Room Acoustics

Room Acoustics

In-situabsorptionsetup2JPG In-situabsorptionsetup3 roomacoustics2JPG roomacousticsJPG Click to enlarge

Traditionally, room acoustic measurements are based upon sound pressure microphones only. With the invention of the Microflown sensor , acoustic particle velocity has become a directly measurable quantity. Since then, many new applications have been developed for various markets. The applications are based on the fact that particle velocity based approaches may provide additional information. Together with a regular sound pressure sensor, the whole acoustic vector can now be measured. Sound probes combining both sound pressure and particle velocity sensors can be used for a variety of room acoustics applications as well.

In-situ measurements of acoustic impedance and absorption of separate structures

Microflown Technologies offers a complete solution to measure the acoustic properties of materials with its In-situ absorption setup. This method is a true alternative for the well known Kundt's method or reverberant room method. Taking (destructive) samples is no longer required, and also the absorption of sound waves under oblique angles of incidence, as they occur in practice of course, can finally be tested. The system can even measure, next to material samples, complete assembled parts.

>> Click here to read more on the in-situ absorption setup

Localization of the direction of the direct sound source and early reflections in a hall

This application allows the mapping of the direction of incoming early reflections versus time. Early specular reflections influence the perception of a signal in a room, whether it is the sound of a symphony in a large concert hall, a singer in an opera house, or a speaker in a classroom. With a sound pressure microphone a scalar quantity is obtained, which provides no directional information. When the particle velocity is also measured in three directions the 3D intensity can be calculated. Intensity is a vector indicating the direction of energy flow, thus the location of the direct source and early reflections can be determined. Such measurements have been studied as early as 2002, by Meyer sound laboratories.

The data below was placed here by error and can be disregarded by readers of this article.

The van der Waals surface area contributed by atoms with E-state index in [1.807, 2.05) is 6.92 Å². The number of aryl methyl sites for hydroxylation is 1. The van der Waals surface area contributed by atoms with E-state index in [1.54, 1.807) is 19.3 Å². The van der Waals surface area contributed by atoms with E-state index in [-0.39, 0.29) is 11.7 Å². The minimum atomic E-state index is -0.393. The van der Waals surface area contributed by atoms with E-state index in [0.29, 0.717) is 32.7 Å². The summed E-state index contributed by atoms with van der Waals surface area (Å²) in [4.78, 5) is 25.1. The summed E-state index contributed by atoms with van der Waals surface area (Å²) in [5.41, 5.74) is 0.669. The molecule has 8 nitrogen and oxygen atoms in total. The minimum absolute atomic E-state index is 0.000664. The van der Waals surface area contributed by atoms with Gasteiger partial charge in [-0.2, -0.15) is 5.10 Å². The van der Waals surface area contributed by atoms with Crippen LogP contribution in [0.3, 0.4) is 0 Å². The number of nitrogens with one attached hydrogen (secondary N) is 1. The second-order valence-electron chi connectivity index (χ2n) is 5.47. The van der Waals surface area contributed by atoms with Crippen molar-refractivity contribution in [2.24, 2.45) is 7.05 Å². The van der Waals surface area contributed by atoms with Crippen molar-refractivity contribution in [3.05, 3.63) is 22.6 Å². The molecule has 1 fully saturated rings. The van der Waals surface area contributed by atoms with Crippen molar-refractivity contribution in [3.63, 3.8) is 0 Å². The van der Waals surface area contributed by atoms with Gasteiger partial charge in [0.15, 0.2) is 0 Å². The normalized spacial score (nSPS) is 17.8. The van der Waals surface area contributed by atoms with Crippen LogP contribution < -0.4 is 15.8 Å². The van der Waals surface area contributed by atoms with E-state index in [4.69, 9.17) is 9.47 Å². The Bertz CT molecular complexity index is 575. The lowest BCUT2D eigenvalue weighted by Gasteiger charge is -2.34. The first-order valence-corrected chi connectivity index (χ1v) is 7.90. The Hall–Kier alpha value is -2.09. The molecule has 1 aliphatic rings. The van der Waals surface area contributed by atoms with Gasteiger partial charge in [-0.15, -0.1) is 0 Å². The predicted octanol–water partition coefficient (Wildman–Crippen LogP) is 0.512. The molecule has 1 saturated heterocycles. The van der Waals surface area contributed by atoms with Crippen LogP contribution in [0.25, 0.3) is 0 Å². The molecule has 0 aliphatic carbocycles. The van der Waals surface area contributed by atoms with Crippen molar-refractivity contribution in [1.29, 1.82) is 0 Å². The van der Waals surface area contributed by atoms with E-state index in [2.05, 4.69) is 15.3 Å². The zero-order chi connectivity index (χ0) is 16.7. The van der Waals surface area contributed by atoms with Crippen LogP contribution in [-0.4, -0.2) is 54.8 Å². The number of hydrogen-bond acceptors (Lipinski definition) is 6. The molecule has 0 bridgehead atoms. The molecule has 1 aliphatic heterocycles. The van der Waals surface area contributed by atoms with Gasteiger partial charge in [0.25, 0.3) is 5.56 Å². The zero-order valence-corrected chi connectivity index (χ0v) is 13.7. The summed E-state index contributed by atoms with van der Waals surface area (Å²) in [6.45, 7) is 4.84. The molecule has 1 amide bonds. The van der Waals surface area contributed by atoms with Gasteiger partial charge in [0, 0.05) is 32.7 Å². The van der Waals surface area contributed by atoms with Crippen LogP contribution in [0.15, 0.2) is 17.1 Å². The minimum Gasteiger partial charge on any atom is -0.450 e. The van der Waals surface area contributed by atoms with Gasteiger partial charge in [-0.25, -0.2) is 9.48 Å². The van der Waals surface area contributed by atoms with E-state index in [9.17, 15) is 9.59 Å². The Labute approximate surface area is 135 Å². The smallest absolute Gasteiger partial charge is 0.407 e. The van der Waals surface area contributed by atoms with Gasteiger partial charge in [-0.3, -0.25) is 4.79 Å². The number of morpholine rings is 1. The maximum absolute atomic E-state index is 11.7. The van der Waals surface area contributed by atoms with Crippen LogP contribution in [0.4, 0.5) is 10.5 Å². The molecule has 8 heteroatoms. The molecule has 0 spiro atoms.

Energy density measurements

Energy density can be used in the calculation of most room acoustics parameters like decay time, clarity, definition, and center time. Using only p^2 as an estimation parameter often leads to errors and variation between measurement positions, as sound pressure is a place dependent quantity. Acoustic energy is a place independent quantity, thus more uniformity can be achieved by including the kinetic energy term of velocity as well. The pressure-velocity probes can be used in diffuse fields, as they are not affected by a high pressure-intensity index. This is a significant advantage over p-p intensity probes.

Quantification of diffusion

This application is the quantification of the degree to which a sound field is diffuse. A metric can be developed relating the degree of diffuseness to the amount that the timeaveraged intensity, pressure and energy are related to each other. Because PU probes can be used in conditions with a high pressure-intensity index, these quantities can reliably be measured in a diffuse field.

3D intensity visualization around objects

This application is the visualization of the sound vector field. Usually an extremely complex sound field is present because of the many different scattering and absorbing surfaces. To gain further insight into the true behavior around objects a theatre seat has been analyzed. In one plane a many measurements were taken with a three dimensional intensity probe and the intensity vector field is visualized.




Room Acoustics

Sound Energy